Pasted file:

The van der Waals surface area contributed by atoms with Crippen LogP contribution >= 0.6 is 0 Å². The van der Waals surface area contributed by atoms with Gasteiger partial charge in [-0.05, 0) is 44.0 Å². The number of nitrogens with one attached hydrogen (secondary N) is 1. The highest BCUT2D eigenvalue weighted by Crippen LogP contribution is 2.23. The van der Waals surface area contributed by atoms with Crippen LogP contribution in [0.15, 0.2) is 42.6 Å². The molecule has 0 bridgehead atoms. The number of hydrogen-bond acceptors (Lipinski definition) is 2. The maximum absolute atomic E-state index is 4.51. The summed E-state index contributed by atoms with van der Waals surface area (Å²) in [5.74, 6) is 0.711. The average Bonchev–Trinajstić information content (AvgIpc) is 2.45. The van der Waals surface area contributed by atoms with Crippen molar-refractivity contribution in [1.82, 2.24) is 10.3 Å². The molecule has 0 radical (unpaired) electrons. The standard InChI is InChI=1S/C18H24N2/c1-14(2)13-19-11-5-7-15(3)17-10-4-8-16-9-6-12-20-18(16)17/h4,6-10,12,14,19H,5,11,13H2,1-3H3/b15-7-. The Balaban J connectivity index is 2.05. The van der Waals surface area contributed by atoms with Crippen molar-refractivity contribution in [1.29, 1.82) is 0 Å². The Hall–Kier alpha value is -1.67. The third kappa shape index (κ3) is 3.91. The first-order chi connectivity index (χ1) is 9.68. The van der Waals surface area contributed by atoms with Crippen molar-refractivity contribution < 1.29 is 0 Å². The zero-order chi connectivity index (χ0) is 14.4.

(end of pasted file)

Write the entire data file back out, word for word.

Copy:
The van der Waals surface area contributed by atoms with Crippen LogP contribution >= 0.6 is 0 Å². The van der Waals surface area contributed by atoms with Gasteiger partial charge in [-0.05, 0) is 44.0 Å². The number of nitrogens with one attached hydrogen (secondary N) is 1. The highest BCUT2D eigenvalue weighted by Crippen LogP contribution is 2.23. The van der Waals surface area contributed by atoms with Crippen LogP contribution in [0.15, 0.2) is 42.6 Å². The molecule has 0 bridgehead atoms. The number of hydrogen-bond acceptors (Lipinski definition) is 2. The maximum absolute atomic E-state index is 4.51. The summed E-state index contributed by atoms with van der Waals surface area (Å²) in [5.74, 6) is 0.711. The average Bonchev–Trinajstić information content (AvgIpc) is 2.45. The van der Waals surface area contributed by atoms with Crippen molar-refractivity contribution in [1.82, 2.24) is 10.3 Å². The molecule has 0 radical (unpaired) electrons. The standard InChI is InChI=1S/C18H24N2/c1-14(2)13-19-11-5-7-15(3)17-10-4-8-16-9-6-12-20-18(16)17/h4,6-10,12,14,19H,5,11,13H2,1-3H3/b15-7-. The Balaban J connectivity index is 2.05. The van der Waals surface area contributed by atoms with Crippen molar-refractivity contribution in [1.29, 1.82) is 0 Å². The Hall–Kier alpha value is -1.67. The third kappa shape index (κ3) is 3.91. The first-order chi connectivity index (χ1) is 9.68. The van der Waals surface area contributed by atoms with Crippen molar-refractivity contribution < 1.29 is 0 Å². The zero-order chi connectivity index (χ0) is 14.4.